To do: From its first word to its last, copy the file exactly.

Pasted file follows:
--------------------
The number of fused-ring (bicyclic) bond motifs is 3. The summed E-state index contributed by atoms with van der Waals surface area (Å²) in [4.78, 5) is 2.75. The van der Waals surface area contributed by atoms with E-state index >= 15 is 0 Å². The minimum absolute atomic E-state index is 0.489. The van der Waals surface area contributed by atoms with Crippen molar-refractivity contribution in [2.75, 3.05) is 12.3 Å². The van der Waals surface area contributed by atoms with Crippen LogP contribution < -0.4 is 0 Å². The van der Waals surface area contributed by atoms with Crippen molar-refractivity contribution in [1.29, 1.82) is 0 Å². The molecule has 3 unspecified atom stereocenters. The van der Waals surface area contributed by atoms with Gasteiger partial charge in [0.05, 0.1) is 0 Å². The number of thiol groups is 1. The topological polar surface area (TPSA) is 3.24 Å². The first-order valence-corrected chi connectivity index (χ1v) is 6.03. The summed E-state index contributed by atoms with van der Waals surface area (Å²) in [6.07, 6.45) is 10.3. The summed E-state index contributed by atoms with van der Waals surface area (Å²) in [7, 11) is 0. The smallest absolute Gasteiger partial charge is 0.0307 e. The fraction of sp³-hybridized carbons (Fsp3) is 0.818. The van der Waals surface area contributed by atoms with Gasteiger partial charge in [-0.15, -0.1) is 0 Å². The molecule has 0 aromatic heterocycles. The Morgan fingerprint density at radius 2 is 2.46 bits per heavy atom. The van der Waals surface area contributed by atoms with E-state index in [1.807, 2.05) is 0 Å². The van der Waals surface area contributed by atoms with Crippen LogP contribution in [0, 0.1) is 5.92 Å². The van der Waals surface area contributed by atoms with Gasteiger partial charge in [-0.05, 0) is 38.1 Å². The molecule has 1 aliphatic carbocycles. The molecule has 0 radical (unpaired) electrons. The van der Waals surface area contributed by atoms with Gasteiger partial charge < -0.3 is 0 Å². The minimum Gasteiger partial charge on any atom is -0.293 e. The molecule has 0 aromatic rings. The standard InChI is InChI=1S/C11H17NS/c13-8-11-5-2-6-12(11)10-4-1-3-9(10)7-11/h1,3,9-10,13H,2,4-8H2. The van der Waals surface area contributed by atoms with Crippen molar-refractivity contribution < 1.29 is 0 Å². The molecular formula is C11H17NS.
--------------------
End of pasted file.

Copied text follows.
The number of fused-ring (bicyclic) bond motifs is 3. The summed E-state index contributed by atoms with van der Waals surface area (Å²) in [4.78, 5) is 2.75. The van der Waals surface area contributed by atoms with E-state index >= 15 is 0 Å². The minimum absolute atomic E-state index is 0.489. The van der Waals surface area contributed by atoms with Crippen molar-refractivity contribution in [2.75, 3.05) is 12.3 Å². The van der Waals surface area contributed by atoms with Crippen LogP contribution < -0.4 is 0 Å². The van der Waals surface area contributed by atoms with Crippen molar-refractivity contribution in [1.29, 1.82) is 0 Å². The molecule has 3 unspecified atom stereocenters. The van der Waals surface area contributed by atoms with Gasteiger partial charge in [0.05, 0.1) is 0 Å². The number of thiol groups is 1. The topological polar surface area (TPSA) is 3.24 Å². The first-order valence-corrected chi connectivity index (χ1v) is 6.03. The summed E-state index contributed by atoms with van der Waals surface area (Å²) in [6.07, 6.45) is 10.3. The summed E-state index contributed by atoms with van der Waals surface area (Å²) in [7, 11) is 0. The smallest absolute Gasteiger partial charge is 0.0307 e. The fraction of sp³-hybridized carbons (Fsp3) is 0.818. The van der Waals surface area contributed by atoms with Gasteiger partial charge in [-0.15, -0.1) is 0 Å². The molecule has 0 aromatic heterocycles. The Morgan fingerprint density at radius 2 is 2.46 bits per heavy atom. The van der Waals surface area contributed by atoms with E-state index in [1.807, 2.05) is 0 Å². The van der Waals surface area contributed by atoms with Crippen LogP contribution in [0, 0.1) is 5.92 Å². The van der Waals surface area contributed by atoms with Gasteiger partial charge in [-0.05, 0) is 38.1 Å². The molecule has 1 aliphatic carbocycles. The molecule has 0 radical (unpaired) electrons. The van der Waals surface area contributed by atoms with Gasteiger partial charge < -0.3 is 0 Å². The minimum Gasteiger partial charge on any atom is -0.293 e. The molecule has 0 aromatic rings. The standard InChI is InChI=1S/C11H17NS/c13-8-11-5-2-6-12(11)10-4-1-3-9(10)7-11/h1,3,9-10,13H,2,4-8H2. The van der Waals surface area contributed by atoms with Crippen molar-refractivity contribution < 1.29 is 0 Å². The molecular formula is C11H17NS.